“I always say that our worst behaviors are often reserved for the people who love us the most,” says Julie, of Vancouver. “Behind closed doors was the only place I felt I could be me, that I didn’t have to hide behind a mask. So I would unleash and unload all my pent-up frustrations on my husband, and I assumed he would be my punching bag.”
When she walked into his home office one day and saw his computer opened to an online support group for spouses of people with bipolar, she felt betrayed. He gave her an ultimatum—either she see a professional or he was taking himself and their three children to one.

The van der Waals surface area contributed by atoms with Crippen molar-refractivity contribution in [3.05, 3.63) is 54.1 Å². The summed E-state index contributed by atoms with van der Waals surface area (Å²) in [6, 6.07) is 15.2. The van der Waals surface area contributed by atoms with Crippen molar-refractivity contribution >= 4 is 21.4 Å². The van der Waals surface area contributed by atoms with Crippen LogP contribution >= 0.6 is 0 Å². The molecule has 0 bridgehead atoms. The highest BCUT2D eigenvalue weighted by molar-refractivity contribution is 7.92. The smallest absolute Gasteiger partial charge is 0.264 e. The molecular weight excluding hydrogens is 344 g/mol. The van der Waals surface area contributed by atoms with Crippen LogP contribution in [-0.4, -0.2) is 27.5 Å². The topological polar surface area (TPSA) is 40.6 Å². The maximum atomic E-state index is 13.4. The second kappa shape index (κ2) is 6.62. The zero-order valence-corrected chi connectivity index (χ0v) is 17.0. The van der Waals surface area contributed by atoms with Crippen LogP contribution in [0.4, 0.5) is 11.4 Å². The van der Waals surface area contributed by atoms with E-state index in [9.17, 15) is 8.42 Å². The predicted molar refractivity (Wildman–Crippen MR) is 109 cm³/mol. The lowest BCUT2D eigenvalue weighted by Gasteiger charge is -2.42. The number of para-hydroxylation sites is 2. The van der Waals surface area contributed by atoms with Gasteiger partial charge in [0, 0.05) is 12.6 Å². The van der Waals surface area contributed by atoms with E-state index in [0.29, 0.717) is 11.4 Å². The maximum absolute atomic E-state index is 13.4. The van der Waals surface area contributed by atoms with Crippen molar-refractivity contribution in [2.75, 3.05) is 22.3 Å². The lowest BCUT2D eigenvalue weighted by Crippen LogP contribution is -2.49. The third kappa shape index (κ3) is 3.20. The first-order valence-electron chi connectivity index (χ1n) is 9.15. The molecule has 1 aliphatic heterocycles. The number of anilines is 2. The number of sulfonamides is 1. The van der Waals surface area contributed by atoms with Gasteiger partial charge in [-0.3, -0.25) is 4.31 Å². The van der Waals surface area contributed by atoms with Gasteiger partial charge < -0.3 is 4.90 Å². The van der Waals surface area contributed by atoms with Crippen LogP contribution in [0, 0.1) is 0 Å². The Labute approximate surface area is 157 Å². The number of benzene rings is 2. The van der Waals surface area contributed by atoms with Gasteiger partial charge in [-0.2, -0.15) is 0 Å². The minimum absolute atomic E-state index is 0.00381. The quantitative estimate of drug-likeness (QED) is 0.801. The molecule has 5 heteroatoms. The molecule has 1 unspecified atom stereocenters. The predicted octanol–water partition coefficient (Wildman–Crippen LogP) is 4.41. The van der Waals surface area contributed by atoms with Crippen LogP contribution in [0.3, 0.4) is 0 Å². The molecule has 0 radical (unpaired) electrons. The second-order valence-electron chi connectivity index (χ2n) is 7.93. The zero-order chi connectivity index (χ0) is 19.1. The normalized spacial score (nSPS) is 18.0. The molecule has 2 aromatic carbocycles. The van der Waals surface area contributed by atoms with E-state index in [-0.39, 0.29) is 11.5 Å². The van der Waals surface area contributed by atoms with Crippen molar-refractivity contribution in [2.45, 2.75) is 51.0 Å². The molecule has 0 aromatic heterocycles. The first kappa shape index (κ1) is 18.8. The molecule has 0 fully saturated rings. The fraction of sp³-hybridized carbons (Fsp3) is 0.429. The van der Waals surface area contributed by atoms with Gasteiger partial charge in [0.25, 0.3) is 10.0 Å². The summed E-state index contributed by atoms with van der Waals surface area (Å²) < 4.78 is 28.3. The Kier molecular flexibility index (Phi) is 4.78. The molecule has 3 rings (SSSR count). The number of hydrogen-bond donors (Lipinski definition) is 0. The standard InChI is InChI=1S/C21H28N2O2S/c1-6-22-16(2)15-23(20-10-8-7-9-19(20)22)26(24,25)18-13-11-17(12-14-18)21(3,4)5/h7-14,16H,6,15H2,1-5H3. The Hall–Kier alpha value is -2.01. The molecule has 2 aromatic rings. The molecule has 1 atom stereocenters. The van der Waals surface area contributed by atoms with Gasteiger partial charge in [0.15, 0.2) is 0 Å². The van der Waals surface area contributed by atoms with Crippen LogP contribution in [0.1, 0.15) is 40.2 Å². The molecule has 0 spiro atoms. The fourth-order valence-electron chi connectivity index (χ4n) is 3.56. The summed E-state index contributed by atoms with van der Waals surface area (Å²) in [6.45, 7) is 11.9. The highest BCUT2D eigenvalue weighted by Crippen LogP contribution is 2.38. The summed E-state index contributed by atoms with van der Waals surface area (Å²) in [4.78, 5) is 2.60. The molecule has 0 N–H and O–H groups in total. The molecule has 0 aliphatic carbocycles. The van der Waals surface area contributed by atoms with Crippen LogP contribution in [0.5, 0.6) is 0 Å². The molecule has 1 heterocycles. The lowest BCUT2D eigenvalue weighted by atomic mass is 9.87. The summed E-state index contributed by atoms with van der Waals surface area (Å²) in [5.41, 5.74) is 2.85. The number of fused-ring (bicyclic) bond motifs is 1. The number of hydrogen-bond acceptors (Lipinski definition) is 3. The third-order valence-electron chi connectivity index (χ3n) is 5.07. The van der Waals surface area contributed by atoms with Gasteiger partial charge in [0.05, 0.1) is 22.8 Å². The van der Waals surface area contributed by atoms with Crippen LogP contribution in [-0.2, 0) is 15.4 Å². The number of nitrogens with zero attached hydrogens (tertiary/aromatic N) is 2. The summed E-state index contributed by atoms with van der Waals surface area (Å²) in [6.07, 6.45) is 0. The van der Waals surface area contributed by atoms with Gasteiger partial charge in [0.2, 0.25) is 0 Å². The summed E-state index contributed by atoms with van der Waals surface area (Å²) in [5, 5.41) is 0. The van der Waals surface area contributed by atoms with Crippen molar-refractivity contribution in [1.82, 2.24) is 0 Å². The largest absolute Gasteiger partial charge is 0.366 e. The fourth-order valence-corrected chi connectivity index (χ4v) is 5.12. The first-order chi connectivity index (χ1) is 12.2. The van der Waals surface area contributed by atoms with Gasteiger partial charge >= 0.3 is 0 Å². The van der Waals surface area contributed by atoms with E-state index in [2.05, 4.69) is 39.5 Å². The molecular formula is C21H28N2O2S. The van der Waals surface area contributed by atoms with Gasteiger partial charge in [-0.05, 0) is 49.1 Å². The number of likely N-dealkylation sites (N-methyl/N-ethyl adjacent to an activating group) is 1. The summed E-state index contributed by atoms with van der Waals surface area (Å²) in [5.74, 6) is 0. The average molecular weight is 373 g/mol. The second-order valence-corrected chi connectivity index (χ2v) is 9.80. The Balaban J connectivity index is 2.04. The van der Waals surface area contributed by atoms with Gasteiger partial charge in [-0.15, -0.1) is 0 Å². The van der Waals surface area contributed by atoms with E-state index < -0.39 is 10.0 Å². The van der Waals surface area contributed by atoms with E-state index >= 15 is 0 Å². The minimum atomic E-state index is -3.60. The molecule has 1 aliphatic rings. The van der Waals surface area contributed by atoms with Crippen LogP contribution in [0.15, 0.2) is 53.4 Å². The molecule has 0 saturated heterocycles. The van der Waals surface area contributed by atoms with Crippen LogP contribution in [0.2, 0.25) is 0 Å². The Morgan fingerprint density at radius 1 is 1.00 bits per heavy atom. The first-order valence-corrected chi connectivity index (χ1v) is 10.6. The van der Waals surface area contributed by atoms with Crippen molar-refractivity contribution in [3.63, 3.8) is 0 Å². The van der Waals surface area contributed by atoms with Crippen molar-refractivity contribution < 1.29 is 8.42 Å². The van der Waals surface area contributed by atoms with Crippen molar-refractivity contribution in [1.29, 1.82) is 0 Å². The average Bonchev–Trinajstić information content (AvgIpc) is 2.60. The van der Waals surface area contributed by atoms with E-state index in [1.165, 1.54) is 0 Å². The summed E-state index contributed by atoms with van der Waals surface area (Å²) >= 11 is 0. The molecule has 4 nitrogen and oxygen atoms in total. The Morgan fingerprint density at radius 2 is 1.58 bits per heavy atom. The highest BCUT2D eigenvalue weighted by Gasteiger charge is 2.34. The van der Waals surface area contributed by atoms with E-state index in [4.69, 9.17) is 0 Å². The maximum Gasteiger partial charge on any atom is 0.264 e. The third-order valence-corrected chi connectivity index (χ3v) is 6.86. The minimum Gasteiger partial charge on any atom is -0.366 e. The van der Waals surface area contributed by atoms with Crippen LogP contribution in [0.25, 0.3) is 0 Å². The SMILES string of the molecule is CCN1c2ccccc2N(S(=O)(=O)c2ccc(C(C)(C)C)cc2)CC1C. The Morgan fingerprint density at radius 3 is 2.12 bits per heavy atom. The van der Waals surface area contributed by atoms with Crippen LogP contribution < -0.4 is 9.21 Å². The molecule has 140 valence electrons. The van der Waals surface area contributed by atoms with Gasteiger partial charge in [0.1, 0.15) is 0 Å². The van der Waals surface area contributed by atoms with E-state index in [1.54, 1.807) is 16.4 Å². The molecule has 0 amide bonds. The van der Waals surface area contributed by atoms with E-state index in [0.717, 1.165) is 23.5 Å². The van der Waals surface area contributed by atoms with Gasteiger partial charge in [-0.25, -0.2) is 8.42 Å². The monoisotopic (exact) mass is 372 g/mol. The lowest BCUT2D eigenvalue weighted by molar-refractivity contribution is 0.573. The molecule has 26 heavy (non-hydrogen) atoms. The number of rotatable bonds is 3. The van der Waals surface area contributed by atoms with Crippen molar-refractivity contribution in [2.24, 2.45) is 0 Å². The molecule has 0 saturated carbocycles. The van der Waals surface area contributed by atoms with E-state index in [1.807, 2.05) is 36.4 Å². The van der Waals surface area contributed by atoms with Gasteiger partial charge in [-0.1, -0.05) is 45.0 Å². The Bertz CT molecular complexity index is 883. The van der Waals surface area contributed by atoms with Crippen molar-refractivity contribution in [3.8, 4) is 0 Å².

In 2010, at age 36, Julie got a diagnosis, along with help.
“Too many times partners and kids have to tiptoe on eggshells around people with bipolar,” she says. “I actually wish in hindsight that I’d been given an ultimatum sooner.”
Extreme mood fluctuations, poor judgment, frenetic behavior, and other symptoms can make intimate partners, friends, and relatives feel overwhelmed, distrustful, and ultimately disconnected. For those without bipolar, it can be difficult to have patience and resilience and to not take things personally—to understand that the behavior is a result of the illness and not genuine feelings.